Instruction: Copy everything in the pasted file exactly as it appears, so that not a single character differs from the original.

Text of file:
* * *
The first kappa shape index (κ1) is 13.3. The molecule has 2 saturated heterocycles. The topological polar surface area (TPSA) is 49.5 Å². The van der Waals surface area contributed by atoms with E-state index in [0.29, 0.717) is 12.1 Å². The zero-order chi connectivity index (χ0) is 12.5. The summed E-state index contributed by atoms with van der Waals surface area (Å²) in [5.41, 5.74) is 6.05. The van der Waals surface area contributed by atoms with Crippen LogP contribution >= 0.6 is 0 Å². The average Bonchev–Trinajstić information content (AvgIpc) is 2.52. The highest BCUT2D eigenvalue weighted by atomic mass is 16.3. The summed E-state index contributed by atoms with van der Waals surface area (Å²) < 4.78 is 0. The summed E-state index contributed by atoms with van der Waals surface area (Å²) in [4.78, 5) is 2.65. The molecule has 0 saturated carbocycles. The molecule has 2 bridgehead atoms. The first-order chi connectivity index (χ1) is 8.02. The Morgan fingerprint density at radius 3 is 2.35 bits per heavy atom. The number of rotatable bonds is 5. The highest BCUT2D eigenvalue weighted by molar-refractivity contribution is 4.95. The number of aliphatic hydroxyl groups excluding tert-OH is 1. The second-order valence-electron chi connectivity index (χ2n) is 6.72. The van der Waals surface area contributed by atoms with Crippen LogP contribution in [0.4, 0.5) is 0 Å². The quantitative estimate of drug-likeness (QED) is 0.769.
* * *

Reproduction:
The first kappa shape index (κ1) is 13.3. The molecule has 2 saturated heterocycles. The topological polar surface area (TPSA) is 49.5 Å². The van der Waals surface area contributed by atoms with E-state index in [0.29, 0.717) is 12.1 Å². The zero-order chi connectivity index (χ0) is 12.5. The summed E-state index contributed by atoms with van der Waals surface area (Å²) in [5.41, 5.74) is 6.05. The van der Waals surface area contributed by atoms with Crippen LogP contribution >= 0.6 is 0 Å². The average Bonchev–Trinajstić information content (AvgIpc) is 2.52. The highest BCUT2D eigenvalue weighted by atomic mass is 16.3. The summed E-state index contributed by atoms with van der Waals surface area (Å²) < 4.78 is 0. The summed E-state index contributed by atoms with van der Waals surface area (Å²) in [4.78, 5) is 2.65. The molecule has 0 saturated carbocycles. The molecule has 2 bridgehead atoms. The first-order chi connectivity index (χ1) is 8.02. The Morgan fingerprint density at radius 3 is 2.35 bits per heavy atom. The number of rotatable bonds is 5. The highest BCUT2D eigenvalue weighted by molar-refractivity contribution is 4.95. The number of aliphatic hydroxyl groups excluding tert-OH is 1. The second-order valence-electron chi connectivity index (χ2n) is 6.72. The van der Waals surface area contributed by atoms with Crippen LogP contribution in [0.4, 0.5) is 0 Å². The quantitative estimate of drug-likeness (QED) is 0.769.